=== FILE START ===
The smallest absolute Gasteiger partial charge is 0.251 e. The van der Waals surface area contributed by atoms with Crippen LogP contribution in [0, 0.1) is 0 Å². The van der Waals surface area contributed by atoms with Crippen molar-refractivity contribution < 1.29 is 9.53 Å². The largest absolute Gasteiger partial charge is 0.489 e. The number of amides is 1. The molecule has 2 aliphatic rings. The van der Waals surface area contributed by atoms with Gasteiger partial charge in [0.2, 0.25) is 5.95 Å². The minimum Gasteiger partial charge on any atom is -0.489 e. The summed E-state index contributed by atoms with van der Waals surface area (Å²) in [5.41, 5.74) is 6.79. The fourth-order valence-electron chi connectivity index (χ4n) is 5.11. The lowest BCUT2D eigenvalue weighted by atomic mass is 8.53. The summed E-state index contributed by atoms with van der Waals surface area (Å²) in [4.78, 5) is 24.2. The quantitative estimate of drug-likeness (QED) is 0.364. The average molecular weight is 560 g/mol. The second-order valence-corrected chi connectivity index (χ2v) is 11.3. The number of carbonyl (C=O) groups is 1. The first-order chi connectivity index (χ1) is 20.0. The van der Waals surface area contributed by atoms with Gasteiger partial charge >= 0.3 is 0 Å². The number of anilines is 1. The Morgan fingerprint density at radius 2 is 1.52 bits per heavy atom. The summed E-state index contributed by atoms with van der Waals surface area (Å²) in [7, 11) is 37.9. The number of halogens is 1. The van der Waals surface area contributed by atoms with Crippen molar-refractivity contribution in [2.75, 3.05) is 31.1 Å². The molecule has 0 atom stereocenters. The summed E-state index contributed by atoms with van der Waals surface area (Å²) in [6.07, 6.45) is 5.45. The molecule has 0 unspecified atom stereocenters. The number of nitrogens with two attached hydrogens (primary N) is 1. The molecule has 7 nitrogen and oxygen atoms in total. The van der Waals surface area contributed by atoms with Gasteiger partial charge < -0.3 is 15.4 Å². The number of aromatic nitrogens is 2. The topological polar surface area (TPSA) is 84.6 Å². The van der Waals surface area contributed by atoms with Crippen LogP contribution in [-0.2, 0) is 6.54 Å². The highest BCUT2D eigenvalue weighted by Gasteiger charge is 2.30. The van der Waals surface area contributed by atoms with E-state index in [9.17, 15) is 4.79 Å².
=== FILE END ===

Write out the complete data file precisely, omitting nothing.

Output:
The smallest absolute Gasteiger partial charge is 0.251 e. The van der Waals surface area contributed by atoms with Crippen LogP contribution in [0, 0.1) is 0 Å². The van der Waals surface area contributed by atoms with Crippen molar-refractivity contribution < 1.29 is 9.53 Å². The largest absolute Gasteiger partial charge is 0.489 e. The number of amides is 1. The molecule has 2 aliphatic rings. The van der Waals surface area contributed by atoms with Gasteiger partial charge in [0.2, 0.25) is 5.95 Å². The minimum Gasteiger partial charge on any atom is -0.489 e. The summed E-state index contributed by atoms with van der Waals surface area (Å²) in [5.41, 5.74) is 6.79. The fourth-order valence-electron chi connectivity index (χ4n) is 5.11. The lowest BCUT2D eigenvalue weighted by atomic mass is 8.53. The summed E-state index contributed by atoms with van der Waals surface area (Å²) in [4.78, 5) is 24.2. The quantitative estimate of drug-likeness (QED) is 0.364. The average molecular weight is 560 g/mol. The second-order valence-corrected chi connectivity index (χ2v) is 11.3. The number of carbonyl (C=O) groups is 1. The first-order chi connectivity index (χ1) is 20.0. The van der Waals surface area contributed by atoms with Gasteiger partial charge >= 0.3 is 0 Å². The number of anilines is 1. The Morgan fingerprint density at radius 2 is 1.52 bits per heavy atom. The summed E-state index contributed by atoms with van der Waals surface area (Å²) in [7, 11) is 37.9. The number of halogens is 1. The van der Waals surface area contributed by atoms with Crippen molar-refractivity contribution in [2.75, 3.05) is 31.1 Å². The molecule has 0 atom stereocenters. The summed E-state index contributed by atoms with van der Waals surface area (Å²) in [6.07, 6.45) is 5.45. The molecule has 0 unspecified atom stereocenters. The number of nitrogens with two attached hydrogens (primary N) is 1. The molecule has 7 nitrogen and oxygen atoms in total. The van der Waals surface area contributed by atoms with Gasteiger partial charge < -0.3 is 15.4 Å². The number of aromatic nitrogens is 2. The topological polar surface area (TPSA) is 84.6 Å². The van der Waals surface area contributed by atoms with Crippen LogP contribution in [-0.2, 0) is 6.54 Å². The highest BCUT2D eigenvalue weighted by Gasteiger charge is 2.30. The van der Waals surface area contributed by atoms with E-state index in [9.17, 15) is 4.79 Å².